From 1967 to 1970, Black Panther Party founding member and Deputy Minister of Information Elbert “Big Man” Howard went on an international tour to mingle with foreign revolutionary movements, promote the BPP’s agenda, and raise money for the party. Documents released through FOIA following Howard’s death last June show that throughout all his travels - from Japan to Sweden to Algeria - the Federal Bureau of Investigation was tracking him and his activities.
The CIA’s chief recruiter of the ‘60s argued that hiring minorities meant racism against white people
While the Central Intelligence Agency’s efforts to recruit more people of color stretches back decades,those efforts were unfortunately tainted by racism, as demonstrated by memos from the Agency’s chief recruiters in the ‘60s and ‘70s. In one sentence, the Agency recruiter declared that the age of hiring token POC was over. In the next, they declared that hiring POC meant passing over white applicants who were “better qualified.”
Oliver W. Hill’s FBI file reveals casual racism, a lack of Communist ties, and a case of mistaken identity
Oliver White Hill is among the country’s most important civil rights attorneys of the 20th century, known for pursuing cases to dismantle segregation in Virginia before and after serving in the army during World War II. The Federal Bureau of Investigation’s file on Hill, however, offers its own remarkably skewed, racist, and paranoid view of Hill’s work, in keeping with Director J. Edgar Hoover’s deeply held suspicion of the Civil Rights movement.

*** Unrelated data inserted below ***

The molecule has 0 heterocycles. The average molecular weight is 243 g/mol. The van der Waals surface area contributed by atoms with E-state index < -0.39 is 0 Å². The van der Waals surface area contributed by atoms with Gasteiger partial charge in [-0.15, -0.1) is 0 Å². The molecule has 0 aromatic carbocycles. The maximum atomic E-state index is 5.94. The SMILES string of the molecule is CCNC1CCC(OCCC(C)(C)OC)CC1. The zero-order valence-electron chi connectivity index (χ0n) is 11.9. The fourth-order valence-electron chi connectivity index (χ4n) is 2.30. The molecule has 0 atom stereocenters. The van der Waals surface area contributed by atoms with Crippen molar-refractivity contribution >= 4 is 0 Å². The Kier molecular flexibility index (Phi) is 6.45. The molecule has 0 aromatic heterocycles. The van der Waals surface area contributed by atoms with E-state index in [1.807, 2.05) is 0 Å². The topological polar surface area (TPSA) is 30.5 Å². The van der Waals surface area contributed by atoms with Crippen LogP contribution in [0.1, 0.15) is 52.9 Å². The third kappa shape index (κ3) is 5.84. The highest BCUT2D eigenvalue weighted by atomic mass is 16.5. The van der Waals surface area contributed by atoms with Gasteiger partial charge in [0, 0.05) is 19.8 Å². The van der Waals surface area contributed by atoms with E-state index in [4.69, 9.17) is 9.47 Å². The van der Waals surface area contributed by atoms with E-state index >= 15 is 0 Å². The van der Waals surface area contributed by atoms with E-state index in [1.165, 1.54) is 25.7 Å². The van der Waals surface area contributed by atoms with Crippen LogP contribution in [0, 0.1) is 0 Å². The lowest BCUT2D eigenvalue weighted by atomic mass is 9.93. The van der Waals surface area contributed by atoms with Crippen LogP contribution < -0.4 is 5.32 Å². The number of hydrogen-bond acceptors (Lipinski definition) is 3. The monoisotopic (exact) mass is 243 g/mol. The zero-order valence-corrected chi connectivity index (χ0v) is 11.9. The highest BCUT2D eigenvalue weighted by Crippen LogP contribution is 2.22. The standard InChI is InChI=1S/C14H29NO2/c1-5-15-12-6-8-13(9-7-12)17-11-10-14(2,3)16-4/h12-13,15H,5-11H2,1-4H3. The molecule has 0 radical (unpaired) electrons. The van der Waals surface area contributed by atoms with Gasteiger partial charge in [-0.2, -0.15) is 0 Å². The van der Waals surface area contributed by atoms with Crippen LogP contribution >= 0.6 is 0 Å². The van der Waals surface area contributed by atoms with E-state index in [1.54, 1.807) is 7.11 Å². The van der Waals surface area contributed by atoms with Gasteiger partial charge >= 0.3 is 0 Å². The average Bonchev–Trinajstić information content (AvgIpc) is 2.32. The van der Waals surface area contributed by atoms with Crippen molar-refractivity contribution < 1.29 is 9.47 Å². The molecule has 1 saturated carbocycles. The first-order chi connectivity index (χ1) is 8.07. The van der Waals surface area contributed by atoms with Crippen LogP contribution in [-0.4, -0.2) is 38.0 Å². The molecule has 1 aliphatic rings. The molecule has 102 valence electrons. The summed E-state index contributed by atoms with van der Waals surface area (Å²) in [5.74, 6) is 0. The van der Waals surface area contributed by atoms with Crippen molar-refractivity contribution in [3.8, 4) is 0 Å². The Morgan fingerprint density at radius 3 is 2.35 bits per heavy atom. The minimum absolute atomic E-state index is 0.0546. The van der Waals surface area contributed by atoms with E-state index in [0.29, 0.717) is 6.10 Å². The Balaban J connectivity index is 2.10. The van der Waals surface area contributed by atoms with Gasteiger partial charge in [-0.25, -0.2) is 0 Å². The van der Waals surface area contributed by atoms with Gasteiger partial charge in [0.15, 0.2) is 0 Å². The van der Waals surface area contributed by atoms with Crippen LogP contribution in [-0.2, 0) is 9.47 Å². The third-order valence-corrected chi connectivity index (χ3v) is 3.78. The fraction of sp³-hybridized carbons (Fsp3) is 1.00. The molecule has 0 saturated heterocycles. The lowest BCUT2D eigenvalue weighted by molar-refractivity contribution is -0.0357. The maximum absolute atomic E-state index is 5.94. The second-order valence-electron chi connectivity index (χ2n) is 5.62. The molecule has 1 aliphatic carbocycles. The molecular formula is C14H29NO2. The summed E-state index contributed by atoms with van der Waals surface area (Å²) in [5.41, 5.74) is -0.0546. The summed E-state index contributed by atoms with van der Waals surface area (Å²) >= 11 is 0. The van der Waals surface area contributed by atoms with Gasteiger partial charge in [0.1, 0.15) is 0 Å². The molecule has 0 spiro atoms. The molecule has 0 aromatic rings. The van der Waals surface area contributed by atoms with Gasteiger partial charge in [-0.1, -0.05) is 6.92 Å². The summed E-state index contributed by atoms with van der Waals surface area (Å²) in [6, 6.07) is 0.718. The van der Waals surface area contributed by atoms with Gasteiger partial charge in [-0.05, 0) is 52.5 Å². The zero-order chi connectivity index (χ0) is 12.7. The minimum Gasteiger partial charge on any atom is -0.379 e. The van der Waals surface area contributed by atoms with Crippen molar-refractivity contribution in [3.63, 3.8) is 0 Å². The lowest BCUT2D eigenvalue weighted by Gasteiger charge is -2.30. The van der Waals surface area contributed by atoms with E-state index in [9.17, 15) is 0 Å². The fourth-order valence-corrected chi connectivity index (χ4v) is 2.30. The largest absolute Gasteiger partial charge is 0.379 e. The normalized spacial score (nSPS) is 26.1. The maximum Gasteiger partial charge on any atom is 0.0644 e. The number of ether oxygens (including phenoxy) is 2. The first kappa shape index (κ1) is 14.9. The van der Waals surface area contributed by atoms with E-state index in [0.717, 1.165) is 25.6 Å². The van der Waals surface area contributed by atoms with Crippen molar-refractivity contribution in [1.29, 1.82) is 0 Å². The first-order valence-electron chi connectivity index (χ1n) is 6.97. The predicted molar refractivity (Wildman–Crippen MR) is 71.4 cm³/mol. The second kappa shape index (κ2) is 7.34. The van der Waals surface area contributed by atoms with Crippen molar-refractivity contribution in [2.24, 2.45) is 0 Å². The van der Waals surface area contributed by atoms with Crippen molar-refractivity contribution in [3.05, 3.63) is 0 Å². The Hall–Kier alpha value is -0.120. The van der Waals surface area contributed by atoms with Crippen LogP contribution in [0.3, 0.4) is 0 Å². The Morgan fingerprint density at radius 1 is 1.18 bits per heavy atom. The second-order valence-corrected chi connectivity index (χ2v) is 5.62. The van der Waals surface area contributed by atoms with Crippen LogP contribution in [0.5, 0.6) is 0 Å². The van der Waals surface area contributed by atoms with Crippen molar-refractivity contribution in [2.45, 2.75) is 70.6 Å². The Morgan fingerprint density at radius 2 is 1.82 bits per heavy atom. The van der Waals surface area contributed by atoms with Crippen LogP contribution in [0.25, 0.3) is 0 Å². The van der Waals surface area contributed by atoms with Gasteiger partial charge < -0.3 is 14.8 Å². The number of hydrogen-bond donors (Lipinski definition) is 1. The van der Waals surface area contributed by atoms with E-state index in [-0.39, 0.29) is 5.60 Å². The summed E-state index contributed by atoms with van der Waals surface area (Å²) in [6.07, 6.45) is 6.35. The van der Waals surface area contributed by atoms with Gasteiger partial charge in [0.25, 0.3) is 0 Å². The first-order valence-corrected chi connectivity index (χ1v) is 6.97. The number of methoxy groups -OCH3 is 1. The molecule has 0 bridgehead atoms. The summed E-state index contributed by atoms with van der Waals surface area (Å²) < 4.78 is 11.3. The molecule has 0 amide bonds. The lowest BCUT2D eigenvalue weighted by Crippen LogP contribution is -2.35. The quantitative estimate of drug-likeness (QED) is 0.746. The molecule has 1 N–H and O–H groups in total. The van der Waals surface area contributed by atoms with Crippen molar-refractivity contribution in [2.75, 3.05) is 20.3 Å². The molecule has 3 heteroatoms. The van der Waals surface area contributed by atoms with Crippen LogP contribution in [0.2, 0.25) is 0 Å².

The Reverend and the Director: FBI files capture the one and only face-to-face meeting between J. Edgar Hoover and Martin Luther King, Jr.
While a not-insignificant percentage of the Federal Bureau of Investigation’s activities under Director J. Edgar Hoover were driven by personal vendettas, few were as well-known – or as publicly vicious – as Hoover’s feud with civil rights leader Martin Luther King, Jr. That clash quite literally came to a head on December 1, 1964, when, at the urging of President Lyndon Johnson, Hoover invited King to FBI headquarters for their first - and only - face to face meeting, captured in a ten-page memo in King’s file.
Beginning in the early ’50s, the Federal Bureau of Investigation began keeping what would become an extensive file on the singer and civil rights activist Josephine Baker, tracking with great interest her comments in the international press critical of racial discrimination in the U.S. Though the Bureau never formally opened an investigation into Baker, it fielded several requests from the Immigration and Naturalization Service to collect derogatory information that would help make the case for denying her a visa and barring her entry to the country.
Community Access Project sent this request to the Office of Strategic Planning and Community Development of Somerville, MA